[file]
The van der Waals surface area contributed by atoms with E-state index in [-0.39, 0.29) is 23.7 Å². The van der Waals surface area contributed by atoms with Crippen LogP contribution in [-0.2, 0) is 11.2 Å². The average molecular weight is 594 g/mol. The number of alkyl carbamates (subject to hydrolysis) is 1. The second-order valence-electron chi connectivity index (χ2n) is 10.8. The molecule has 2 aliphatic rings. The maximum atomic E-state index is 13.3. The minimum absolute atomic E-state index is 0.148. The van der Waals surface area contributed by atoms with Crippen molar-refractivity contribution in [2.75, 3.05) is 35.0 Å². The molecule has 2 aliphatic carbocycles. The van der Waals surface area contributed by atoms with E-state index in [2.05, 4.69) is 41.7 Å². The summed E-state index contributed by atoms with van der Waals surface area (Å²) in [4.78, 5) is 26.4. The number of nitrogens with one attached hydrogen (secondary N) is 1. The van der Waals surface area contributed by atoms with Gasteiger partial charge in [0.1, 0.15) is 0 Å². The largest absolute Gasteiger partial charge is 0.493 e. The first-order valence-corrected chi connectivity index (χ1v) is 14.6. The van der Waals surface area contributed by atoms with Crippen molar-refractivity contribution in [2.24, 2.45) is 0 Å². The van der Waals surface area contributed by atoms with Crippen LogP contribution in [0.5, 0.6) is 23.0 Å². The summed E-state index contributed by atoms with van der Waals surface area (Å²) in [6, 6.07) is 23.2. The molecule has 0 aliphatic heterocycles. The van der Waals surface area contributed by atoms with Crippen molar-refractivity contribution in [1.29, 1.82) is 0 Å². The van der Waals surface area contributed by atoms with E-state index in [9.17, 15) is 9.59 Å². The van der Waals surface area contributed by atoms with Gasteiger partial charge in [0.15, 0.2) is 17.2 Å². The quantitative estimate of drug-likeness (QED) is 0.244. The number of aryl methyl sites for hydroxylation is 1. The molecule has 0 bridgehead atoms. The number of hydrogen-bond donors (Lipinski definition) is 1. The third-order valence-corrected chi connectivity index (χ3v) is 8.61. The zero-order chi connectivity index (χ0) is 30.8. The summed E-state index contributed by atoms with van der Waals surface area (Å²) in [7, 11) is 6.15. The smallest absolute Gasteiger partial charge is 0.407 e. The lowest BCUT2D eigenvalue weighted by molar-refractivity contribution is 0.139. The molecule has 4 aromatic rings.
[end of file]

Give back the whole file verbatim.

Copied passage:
The van der Waals surface area contributed by atoms with E-state index in [-0.39, 0.29) is 23.7 Å². The van der Waals surface area contributed by atoms with Crippen LogP contribution in [-0.2, 0) is 11.2 Å². The average molecular weight is 594 g/mol. The number of alkyl carbamates (subject to hydrolysis) is 1. The second-order valence-electron chi connectivity index (χ2n) is 10.8. The molecule has 2 aliphatic rings. The maximum atomic E-state index is 13.3. The minimum absolute atomic E-state index is 0.148. The van der Waals surface area contributed by atoms with Crippen molar-refractivity contribution in [2.75, 3.05) is 35.0 Å². The molecule has 2 aliphatic carbocycles. The van der Waals surface area contributed by atoms with E-state index in [2.05, 4.69) is 41.7 Å². The summed E-state index contributed by atoms with van der Waals surface area (Å²) in [4.78, 5) is 26.4. The number of nitrogens with one attached hydrogen (secondary N) is 1. The van der Waals surface area contributed by atoms with Gasteiger partial charge in [0.1, 0.15) is 0 Å². The largest absolute Gasteiger partial charge is 0.493 e. The first-order valence-corrected chi connectivity index (χ1v) is 14.6. The van der Waals surface area contributed by atoms with Crippen molar-refractivity contribution in [2.24, 2.45) is 0 Å². The van der Waals surface area contributed by atoms with Crippen LogP contribution in [0.5, 0.6) is 23.0 Å². The summed E-state index contributed by atoms with van der Waals surface area (Å²) in [6, 6.07) is 23.2. The molecule has 0 aliphatic heterocycles. The van der Waals surface area contributed by atoms with Crippen molar-refractivity contribution in [1.29, 1.82) is 0 Å². The van der Waals surface area contributed by atoms with E-state index in [9.17, 15) is 9.59 Å². The van der Waals surface area contributed by atoms with Gasteiger partial charge in [0.15, 0.2) is 17.2 Å². The quantitative estimate of drug-likeness (QED) is 0.244. The number of aryl methyl sites for hydroxylation is 1. The molecule has 0 bridgehead atoms. The number of hydrogen-bond donors (Lipinski definition) is 1. The third-order valence-corrected chi connectivity index (χ3v) is 8.61. The zero-order chi connectivity index (χ0) is 30.8. The summed E-state index contributed by atoms with van der Waals surface area (Å²) in [7, 11) is 6.15. The smallest absolute Gasteiger partial charge is 0.407 e. The lowest BCUT2D eigenvalue weighted by molar-refractivity contribution is 0.139. The molecule has 4 aromatic rings.